Marine Corps Forces South has a new commander — this time a three-star general, up from a one star, signaling a greater priority on U.S. Southern Command and new mission opportunities for Marine reservists.
Lt. Gen. David Bellon’s position as both commander of Marine Corps Forces Reserve and Marine Corps Forces South, along with shifting prioritizations of the Marine Corps, will open up new opportunities for reservists to deploy, Bellon told Marine Corps Times in a phone call on Thursday.
This likely will come as a boon to Marine reservists who have seen dwindling deployments as the Corps has drawn down its forces in Iraq and Afghanistan.
“This is a tremendous opportunity for both the service and for (Southern Command) to increase readiness, while we are competing at a much higher level in the hemisphere,” Bellon said.
As as the new commander of Marine Corps Forces South, Bellon will report to Adm. Craig Faller with Southern Command, which has all of Central America, South America and the Caribbean in its area of responsibility.
Keeping morale high
During the summer of 2018, Marine reserve unit 2nd Battalion, 23rd Marines, based out of Pasadena, California, deployed to Okinawa, Japan, as part of a unit deployment program.
That deployment was a rare occurrence and sign of the times.
In 2018 a total of 2,135 Marine reservists deployed to 41 counties. In 2019 that number climbed to 2,624 reservists who deployed to 45 “operational requirements,” Maj. Roger Hollenbeck, a spokesman for Marine Corps Forces Reserve, told Marine Corps Times on Friday.
But in 2020 that number dropped to only 1,044 reservists deploying to 20 “operational requirements,” while in 2021 only 966 reservists have been projected to deploy to “28 formations,” Hollenbeck said.
The Marine Corps has spent the past several years drawing down its traditional combat deployments.
A Southern Command deployment likely would see Marines conducting training missions alongside allied nations, using Marines to build trust and relations with nations that China may be trying to influence.
Bellon said he plans on listening to the partner nations and provide Marines based on their security and training needs.
“It is truly a partnership, we cannot secure the hemisphere without our partners,” he added.
Increased training and deployments to Southern Command will go a long way in making the Marine reserves a force equally as reliable as the active duty Marine Corps, a key point in Marine Corps Commandant Gen. David Berger’s plan for the future of the Corps.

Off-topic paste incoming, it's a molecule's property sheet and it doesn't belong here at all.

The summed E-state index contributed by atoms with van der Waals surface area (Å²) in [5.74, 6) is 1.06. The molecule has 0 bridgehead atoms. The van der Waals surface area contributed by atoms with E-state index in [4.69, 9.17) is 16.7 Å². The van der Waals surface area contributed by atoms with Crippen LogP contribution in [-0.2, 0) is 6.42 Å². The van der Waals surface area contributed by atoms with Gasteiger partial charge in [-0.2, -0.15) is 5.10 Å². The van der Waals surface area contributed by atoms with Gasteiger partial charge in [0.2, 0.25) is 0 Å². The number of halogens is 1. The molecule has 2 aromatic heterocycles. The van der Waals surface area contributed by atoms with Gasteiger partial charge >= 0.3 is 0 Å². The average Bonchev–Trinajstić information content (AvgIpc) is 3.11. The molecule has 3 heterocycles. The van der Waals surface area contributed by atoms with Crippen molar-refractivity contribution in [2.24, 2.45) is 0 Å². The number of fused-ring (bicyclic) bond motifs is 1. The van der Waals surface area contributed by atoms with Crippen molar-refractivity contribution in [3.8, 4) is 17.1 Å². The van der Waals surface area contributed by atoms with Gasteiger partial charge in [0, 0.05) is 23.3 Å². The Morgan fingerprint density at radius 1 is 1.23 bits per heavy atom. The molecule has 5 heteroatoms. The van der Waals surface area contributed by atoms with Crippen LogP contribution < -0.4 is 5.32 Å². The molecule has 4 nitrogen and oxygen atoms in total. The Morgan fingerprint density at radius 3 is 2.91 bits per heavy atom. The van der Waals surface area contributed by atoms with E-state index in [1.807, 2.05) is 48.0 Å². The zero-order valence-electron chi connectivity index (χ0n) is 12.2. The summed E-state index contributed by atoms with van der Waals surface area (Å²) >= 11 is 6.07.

“Our future force … will be a single, integrated total force, and not distinct and semi-independent active and reserve components,” Berger said in the Force Design 2030 document, released in March 2020.
Bellon said, “We can’t think along the historic paradigm of an active force and reserve force. We have to seek talent and capacity as one force, Marines.”
The added role for Marine reservists will go far in keeping morale high and keeping Marines in reserve units, Bellon said.
Roughly 25 percent of the Marine Corps Reserve is made up of Marines who have the option to quit before every drill date, Bellon said.
“Every month they decide with their boots whether they are going to show up or not,” Bellon said.
“I think about that sergeant or that captain out there who is balancing a really complicated life to sustain that obligation as marine leader in the reserve component. ... They will go through their service as leaders in the Marine reserves and will have an enduring mission.”
Southern Command’s greatest threat
The Marine Corps is upping the priority of Marine Corps Forces South as part of its preparation to compete with China and its shift away from the Middle East.
Faller identified China as the “greatest” threat the U.S. faces in Southern Command, alongside transnational criminal organizations, while talking to reporters at the Pentagon in March.
“China is the greatest long-term strategic threat to the security in the 21st century, the Chinese Communist Party’s insidious, and corrosive and corrupt influences at work globally and in this region,” Faller said at a U.S. Northern Command-U.S. Southern Command Joint Press Briefing on March 16.
The admiral said China was aggressively pursuing port deals, handing out loans to nations in the hopes of gaining political leverage and was even infringing on the region’s fishing rights.
Bellon echoed Faller’s focus.
“Typically, people think of the Marine Corps in the conflict phase of the war … but the era that we’re in, we call it great power competition for a reason,” Bellon said. “Within the (Southern Command) area of responsibility there is significant ongoing competition, that candidly we as a nation are probably late to.”
Bellon took over the command Friday from Col. Michael McWilliams at a ceremony near Miami in Doral, Florida, where U.S. Southern Command is located.
The general is no stranger to Marine Corps Forces South, previously having served as its commander when it was a brigadier general’s billet, according to a Friday press release.
He also has served as the director of strategy, policy and plans for U.S. Southern Command.
McWilliams, who already has been selected for promotion to brigadier general, will remain at the command as a Bellon’s deputy, helping mitigate some of the issues that come from having one commander in charge of two commands.
“It’s huge,” Bellon said about having a deputy assigned to the command.
“Both jobs, MARFORRES and MARFORSOUTH, require extensive travel and presence so you have to expand the capacity of the command element,” Bellon told Marine Corps Times.
Putting Marine Forces South under a three-star general has been something the Corps has contemplated for years, Bellon said, adding that the extra stars on his shoulders will “logically” make it easier for Congress and the Department of Defense to distribute resources to the command.